Of all the destructive habits in the world, gambling would seem to be one of the more benign. It doesn't blow out your liver. It won’t make your nose cave in. Even after the most appalling run of bad luck, you can be reasonably sure that you won't be carted away, having expired with a mouth full of vomit. No harm done. It's only money.
Suicide rates among gambling addicts are staggeringly high. The National Council on Problem Gambling (NCPG) has estimated that one in five problem gamblers attempt to kill themselves, about twice the rate of other addictions. The reasons for this fact are both blindingly simple and impossibly complicated. And the central befuddling fact is this: Gambling kills you because it doesn't kill you.
For the majority of addictions, how much you spend is regulated by how much the body can endure. There is only so much heroin, cocaine or vodka you can consume before you end up in a hospital or a morgue. Gambling is subject to no such constraints. “The amount of financial devastation you can wreak plays a big role in this,” says Keith Whyte, the NCPG Executive Director. “You can bet $50,000 in a single hand, every minute.”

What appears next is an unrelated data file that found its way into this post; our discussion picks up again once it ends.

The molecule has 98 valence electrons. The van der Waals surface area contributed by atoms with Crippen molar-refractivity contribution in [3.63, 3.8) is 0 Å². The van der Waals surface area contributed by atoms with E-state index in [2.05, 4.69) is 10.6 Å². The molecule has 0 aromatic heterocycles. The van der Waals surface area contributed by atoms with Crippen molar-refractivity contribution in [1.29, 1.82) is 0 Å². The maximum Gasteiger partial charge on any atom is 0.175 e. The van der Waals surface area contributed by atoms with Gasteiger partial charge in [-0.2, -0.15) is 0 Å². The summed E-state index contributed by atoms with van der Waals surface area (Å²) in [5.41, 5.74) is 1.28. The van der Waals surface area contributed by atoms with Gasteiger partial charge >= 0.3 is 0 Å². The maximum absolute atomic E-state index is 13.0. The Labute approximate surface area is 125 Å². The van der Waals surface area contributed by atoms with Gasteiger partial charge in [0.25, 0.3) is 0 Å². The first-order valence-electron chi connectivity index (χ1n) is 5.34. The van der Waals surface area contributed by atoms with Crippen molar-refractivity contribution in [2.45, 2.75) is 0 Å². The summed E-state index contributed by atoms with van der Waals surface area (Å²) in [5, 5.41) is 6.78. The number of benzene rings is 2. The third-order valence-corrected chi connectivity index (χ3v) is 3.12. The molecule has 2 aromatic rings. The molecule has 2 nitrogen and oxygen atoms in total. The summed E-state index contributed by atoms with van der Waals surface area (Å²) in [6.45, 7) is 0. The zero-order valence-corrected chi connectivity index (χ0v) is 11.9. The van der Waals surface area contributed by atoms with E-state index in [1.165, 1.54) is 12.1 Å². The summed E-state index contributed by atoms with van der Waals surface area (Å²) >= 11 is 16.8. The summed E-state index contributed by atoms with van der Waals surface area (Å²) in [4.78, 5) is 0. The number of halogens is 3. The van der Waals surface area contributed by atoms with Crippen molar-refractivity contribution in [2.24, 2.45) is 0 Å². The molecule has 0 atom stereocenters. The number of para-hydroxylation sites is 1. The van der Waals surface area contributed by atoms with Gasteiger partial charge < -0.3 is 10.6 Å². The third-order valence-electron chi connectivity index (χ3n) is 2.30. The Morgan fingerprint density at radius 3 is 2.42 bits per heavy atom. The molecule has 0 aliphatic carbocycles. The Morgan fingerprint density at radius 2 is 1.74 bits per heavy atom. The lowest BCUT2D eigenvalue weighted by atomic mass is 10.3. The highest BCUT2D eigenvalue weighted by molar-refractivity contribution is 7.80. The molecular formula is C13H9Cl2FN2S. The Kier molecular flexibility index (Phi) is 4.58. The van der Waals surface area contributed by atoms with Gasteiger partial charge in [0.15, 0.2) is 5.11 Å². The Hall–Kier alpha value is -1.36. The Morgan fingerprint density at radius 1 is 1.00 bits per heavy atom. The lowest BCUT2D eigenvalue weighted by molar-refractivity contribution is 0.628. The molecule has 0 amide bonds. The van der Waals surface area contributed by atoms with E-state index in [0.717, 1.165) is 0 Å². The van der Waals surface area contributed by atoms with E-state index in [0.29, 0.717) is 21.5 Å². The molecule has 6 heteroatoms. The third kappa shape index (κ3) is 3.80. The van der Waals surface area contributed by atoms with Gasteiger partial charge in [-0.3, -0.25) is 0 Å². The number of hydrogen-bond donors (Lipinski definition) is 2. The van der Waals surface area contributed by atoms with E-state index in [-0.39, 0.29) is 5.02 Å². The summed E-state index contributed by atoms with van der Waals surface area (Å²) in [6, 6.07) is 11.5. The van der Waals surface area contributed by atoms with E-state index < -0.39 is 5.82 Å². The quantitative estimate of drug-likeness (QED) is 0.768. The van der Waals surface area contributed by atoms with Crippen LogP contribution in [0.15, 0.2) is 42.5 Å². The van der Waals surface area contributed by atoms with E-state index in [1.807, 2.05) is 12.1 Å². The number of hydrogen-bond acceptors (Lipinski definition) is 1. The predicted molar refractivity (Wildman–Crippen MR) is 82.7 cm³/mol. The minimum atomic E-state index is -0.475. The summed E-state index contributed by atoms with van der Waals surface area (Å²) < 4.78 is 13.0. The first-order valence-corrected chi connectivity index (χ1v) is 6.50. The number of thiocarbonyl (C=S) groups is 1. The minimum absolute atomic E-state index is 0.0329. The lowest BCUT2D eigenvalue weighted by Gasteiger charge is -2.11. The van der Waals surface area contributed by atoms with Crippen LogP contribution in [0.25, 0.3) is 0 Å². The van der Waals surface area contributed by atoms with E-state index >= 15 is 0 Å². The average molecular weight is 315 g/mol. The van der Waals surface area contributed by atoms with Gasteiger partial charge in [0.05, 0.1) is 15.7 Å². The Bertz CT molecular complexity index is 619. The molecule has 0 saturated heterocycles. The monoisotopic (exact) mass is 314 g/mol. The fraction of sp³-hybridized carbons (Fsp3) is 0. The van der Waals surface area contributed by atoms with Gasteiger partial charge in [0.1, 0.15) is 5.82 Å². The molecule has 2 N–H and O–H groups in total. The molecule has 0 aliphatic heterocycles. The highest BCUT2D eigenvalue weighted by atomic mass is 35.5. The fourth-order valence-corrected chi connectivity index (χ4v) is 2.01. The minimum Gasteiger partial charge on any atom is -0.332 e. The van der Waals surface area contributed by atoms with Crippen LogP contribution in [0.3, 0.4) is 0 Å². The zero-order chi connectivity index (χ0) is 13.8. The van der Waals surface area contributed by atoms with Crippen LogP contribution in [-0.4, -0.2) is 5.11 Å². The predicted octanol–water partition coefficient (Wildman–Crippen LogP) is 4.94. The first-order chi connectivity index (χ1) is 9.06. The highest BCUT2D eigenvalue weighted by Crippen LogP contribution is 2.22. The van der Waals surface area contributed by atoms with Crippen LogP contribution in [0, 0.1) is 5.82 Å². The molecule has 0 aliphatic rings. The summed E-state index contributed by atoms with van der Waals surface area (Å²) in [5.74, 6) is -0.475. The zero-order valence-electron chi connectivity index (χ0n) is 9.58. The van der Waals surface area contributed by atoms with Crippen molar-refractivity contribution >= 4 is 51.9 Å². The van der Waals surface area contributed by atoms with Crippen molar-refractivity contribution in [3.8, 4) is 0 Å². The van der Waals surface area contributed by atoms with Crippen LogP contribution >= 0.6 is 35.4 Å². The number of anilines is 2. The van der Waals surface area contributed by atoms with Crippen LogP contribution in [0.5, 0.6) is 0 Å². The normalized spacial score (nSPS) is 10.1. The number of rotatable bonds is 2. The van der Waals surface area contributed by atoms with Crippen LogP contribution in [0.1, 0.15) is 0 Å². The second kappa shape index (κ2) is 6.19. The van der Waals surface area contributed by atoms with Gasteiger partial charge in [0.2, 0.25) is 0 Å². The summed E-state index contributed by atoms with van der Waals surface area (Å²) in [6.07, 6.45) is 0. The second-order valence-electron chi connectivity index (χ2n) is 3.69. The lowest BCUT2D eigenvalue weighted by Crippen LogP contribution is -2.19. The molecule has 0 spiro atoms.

Scholars of addiction point out that problem gamblers are subject to a slew of messy contributing factors and associative disorders. “We’ve known for along time that problem gambling is not a standalone issue,” says Dr. Rachel Volberg, President of Gemini Research, which conducts gambling-related studies. “Problem gamblers are likely to have other substance abuse issues, usually alcohol and tobacco. Depression and anxiety are also prevalent among problem gamblers.”
In terms of the gambler’s tendency toward suicide, however, these factors serve only to cloud the issue. The most reliable killer of people with gambling problems can be summed up in a single word: debt. Because once negative equity enters the picture, gambling addiction moves into a category of its own.